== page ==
Michael Bell is an MG enthusiast and restores classic MGs and drives them like MGs should be driven. That means that if you happen to be the passenger, you need a strong heart. Michael gave me a couple of rides which I recall most pleasantly. We would ride horses in the mornings, have lunch at a pub along the way and return home late in the afternoon. Groom our horses and bed them down – it was that kind of holiday – and then have a shower and get ready for dinner at home. I was very glad that the kind of upbringing I had in Hyderabad riding club, I knew my way very competently around a stable and was able to do all my tasks comfortably. Dinner was Sal’s cooking, very delicious, wholesome, and quintessentially British. After dinner we would sit in front of the fire and tell stories. In Northumberland nights are cold and a log fire is most welcome. I had a lot of stories to tell of Guyana and India, some of which you would have read and are on this blog and in my book, “From India to the Indies”. Eventually it was time to leave and head back to London and from there to Georgetown, Guyana. As a parting gift, Sal gave me a pewter horse head on a wooden base, that she had made herself. A lovely gift to remind me of my lovely friends.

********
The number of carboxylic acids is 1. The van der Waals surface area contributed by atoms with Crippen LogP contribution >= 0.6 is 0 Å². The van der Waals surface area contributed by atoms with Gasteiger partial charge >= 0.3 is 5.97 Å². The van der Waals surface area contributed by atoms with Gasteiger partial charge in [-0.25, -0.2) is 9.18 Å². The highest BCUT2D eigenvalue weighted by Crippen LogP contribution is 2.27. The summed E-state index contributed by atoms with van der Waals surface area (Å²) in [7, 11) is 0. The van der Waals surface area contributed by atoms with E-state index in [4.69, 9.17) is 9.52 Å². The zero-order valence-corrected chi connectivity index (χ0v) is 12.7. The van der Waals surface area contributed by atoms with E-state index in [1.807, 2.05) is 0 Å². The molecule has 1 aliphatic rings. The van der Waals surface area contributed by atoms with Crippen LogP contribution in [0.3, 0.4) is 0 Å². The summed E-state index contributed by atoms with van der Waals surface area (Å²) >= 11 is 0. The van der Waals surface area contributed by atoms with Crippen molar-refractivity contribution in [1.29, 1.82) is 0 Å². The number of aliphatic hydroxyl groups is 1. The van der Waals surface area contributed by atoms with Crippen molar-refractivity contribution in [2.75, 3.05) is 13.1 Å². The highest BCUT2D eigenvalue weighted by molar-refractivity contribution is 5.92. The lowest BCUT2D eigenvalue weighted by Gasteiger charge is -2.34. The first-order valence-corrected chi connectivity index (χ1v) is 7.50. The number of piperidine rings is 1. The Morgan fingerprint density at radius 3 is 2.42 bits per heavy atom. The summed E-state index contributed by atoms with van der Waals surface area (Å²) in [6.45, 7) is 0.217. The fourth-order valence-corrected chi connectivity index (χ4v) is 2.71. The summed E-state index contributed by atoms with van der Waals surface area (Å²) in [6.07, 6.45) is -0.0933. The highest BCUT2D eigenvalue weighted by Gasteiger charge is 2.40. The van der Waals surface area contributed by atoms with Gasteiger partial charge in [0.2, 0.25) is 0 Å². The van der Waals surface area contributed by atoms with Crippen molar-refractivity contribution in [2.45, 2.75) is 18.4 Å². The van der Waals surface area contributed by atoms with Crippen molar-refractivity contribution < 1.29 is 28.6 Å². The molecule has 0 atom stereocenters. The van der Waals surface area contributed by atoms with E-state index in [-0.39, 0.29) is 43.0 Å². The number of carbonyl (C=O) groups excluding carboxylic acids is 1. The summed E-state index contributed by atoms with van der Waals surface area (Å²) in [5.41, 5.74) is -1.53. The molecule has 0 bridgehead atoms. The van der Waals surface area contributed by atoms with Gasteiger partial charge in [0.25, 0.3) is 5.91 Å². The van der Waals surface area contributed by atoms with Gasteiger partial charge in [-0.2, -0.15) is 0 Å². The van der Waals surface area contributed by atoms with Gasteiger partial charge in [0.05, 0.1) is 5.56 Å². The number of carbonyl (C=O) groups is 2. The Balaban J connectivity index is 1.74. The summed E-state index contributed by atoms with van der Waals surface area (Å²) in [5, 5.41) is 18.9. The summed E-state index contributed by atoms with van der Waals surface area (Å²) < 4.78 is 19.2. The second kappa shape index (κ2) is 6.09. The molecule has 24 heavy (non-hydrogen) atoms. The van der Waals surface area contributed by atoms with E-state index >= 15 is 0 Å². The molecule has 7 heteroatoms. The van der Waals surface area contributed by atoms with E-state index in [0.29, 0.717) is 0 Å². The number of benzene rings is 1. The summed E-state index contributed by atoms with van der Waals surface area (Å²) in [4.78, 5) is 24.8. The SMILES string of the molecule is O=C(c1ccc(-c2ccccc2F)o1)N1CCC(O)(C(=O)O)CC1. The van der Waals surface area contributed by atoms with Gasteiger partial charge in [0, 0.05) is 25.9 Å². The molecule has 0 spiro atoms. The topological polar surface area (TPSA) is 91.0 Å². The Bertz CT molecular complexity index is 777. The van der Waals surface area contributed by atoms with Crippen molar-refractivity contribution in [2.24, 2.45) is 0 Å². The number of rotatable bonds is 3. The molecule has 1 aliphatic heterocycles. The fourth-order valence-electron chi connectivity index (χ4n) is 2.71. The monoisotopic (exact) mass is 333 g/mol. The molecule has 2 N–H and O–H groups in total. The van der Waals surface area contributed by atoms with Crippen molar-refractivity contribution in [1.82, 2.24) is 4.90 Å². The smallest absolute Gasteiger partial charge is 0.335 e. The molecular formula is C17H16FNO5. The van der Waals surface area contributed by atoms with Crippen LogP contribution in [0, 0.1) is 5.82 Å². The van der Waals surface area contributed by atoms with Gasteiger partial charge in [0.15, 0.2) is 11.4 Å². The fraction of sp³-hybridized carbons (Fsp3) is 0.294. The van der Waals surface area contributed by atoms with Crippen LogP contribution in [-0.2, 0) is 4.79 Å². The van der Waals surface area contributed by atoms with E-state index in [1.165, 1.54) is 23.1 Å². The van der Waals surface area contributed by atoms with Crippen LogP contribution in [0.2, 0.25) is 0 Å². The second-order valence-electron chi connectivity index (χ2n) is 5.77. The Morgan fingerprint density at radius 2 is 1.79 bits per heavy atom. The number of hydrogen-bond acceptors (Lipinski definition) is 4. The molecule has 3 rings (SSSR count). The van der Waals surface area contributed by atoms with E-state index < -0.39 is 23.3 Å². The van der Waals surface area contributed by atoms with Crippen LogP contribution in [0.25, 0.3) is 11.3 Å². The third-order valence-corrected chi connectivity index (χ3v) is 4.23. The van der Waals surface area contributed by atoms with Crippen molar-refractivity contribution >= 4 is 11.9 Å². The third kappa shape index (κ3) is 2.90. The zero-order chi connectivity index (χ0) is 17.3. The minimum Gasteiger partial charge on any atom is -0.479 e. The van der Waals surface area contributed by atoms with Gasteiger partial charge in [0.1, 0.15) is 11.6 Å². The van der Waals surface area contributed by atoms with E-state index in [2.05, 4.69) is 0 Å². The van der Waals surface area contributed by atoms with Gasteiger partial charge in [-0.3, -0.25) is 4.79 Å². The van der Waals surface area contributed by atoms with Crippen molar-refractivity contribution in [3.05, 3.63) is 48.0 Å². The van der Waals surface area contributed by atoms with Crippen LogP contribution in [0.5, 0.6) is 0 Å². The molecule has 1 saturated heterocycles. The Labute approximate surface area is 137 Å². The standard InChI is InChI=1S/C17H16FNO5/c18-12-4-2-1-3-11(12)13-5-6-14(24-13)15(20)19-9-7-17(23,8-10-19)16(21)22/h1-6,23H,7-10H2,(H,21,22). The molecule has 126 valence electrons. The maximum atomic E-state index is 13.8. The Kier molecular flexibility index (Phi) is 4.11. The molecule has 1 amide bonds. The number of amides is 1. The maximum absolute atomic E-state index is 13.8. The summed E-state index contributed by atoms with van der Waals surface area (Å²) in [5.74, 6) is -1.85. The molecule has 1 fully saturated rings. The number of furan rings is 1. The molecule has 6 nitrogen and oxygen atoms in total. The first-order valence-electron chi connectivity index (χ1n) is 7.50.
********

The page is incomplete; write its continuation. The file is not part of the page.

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Great blog post!

Salil Dutt

Beautiful ice crystal tree….like from a fairy tale story…. Your 16th March story set in 1980, took me back down memory lane. That year was my 8th year with Indian hotels and I was given independent charge of my 1st hotel… Goa. 18 years later, I made my maiden trip to England….and few years later to Scotland. I loved the English country. They always brought alive my earliest recollection of whatever I read n saw abt that country….I still dont tire… English ( and European ) country side excites me more than the US ( barring exceptions like the awesome… Read more »

Rawan Awkal

What a great way to enjoy your holiday!

Nusrath Alam

Really enjoyed reading the post! So beautifully written! Love your wit and humour.

John Mason

Loved the description of English villages, having visited some myself. In fact, in 1969 l also did a bit of riding on my visit to London, but only in Hyde Park and Rohampton. Hyde Park horses were stabled in a Mews near the large hospital (St. George’s?). And, like Yawar, much of my previous years of riding had been at the Hyderabad Riding Club. Would have loved to be on a riding holiday like Yawar did, but alas, it’s now only a dream!


Thank you, Yawar. You seem to have made the most of your visit.